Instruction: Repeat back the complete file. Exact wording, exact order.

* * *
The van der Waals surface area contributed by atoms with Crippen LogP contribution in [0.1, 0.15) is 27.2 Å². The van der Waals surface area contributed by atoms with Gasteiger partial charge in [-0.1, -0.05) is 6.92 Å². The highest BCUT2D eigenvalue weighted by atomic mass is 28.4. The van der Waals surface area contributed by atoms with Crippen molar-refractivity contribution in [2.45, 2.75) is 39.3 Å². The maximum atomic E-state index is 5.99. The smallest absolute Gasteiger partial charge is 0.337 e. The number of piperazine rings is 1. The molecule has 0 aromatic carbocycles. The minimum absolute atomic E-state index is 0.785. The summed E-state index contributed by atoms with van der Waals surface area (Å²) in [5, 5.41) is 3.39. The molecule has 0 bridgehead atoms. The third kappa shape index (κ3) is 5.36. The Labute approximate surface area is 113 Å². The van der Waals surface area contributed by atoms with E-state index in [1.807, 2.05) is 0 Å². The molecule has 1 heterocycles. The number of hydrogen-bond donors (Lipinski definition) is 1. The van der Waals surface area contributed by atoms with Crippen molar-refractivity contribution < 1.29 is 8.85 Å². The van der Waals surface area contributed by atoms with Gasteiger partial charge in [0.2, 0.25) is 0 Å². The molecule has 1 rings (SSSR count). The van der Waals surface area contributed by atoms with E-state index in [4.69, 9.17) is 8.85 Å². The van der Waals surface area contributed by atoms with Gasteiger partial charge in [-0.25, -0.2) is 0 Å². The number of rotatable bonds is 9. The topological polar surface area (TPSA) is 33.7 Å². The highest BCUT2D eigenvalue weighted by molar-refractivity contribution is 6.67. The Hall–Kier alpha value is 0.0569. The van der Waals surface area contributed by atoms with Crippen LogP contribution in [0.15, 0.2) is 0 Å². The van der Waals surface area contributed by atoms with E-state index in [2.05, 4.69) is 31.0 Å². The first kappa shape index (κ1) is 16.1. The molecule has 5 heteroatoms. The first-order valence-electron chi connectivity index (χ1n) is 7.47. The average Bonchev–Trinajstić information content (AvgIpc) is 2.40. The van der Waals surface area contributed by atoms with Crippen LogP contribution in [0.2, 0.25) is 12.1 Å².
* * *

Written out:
The van der Waals surface area contributed by atoms with Crippen LogP contribution in [0.1, 0.15) is 27.2 Å². The van der Waals surface area contributed by atoms with Gasteiger partial charge in [-0.1, -0.05) is 6.92 Å². The highest BCUT2D eigenvalue weighted by atomic mass is 28.4. The van der Waals surface area contributed by atoms with Crippen molar-refractivity contribution in [2.45, 2.75) is 39.3 Å². The maximum atomic E-state index is 5.99. The smallest absolute Gasteiger partial charge is 0.337 e. The number of piperazine rings is 1. The molecule has 0 aromatic carbocycles. The minimum absolute atomic E-state index is 0.785. The summed E-state index contributed by atoms with van der Waals surface area (Å²) in [5, 5.41) is 3.39. The molecule has 0 bridgehead atoms. The third kappa shape index (κ3) is 5.36. The Labute approximate surface area is 113 Å². The van der Waals surface area contributed by atoms with E-state index in [1.807, 2.05) is 0 Å². The molecule has 1 heterocycles. The number of hydrogen-bond donors (Lipinski definition) is 1. The van der Waals surface area contributed by atoms with Crippen molar-refractivity contribution < 1.29 is 8.85 Å². The van der Waals surface area contributed by atoms with Gasteiger partial charge in [0.2, 0.25) is 0 Å². The molecule has 1 rings (SSSR count). The van der Waals surface area contributed by atoms with E-state index in [4.69, 9.17) is 8.85 Å². The van der Waals surface area contributed by atoms with Gasteiger partial charge in [-0.25, -0.2) is 0 Å². The number of rotatable bonds is 9. The topological polar surface area (TPSA) is 33.7 Å². The highest BCUT2D eigenvalue weighted by molar-refractivity contribution is 6.67. The Hall–Kier alpha value is 0.0569. The van der Waals surface area contributed by atoms with Crippen LogP contribution in [0.15, 0.2) is 0 Å². The van der Waals surface area contributed by atoms with E-state index in [2.05, 4.69) is 31.0 Å². The first kappa shape index (κ1) is 16.1. The molecule has 5 heteroatoms. The first-order valence-electron chi connectivity index (χ1n) is 7.47. The average Bonchev–Trinajstić information content (AvgIpc) is 2.40. The van der Waals surface area contributed by atoms with Crippen LogP contribution in [0.2, 0.25) is 12.1 Å².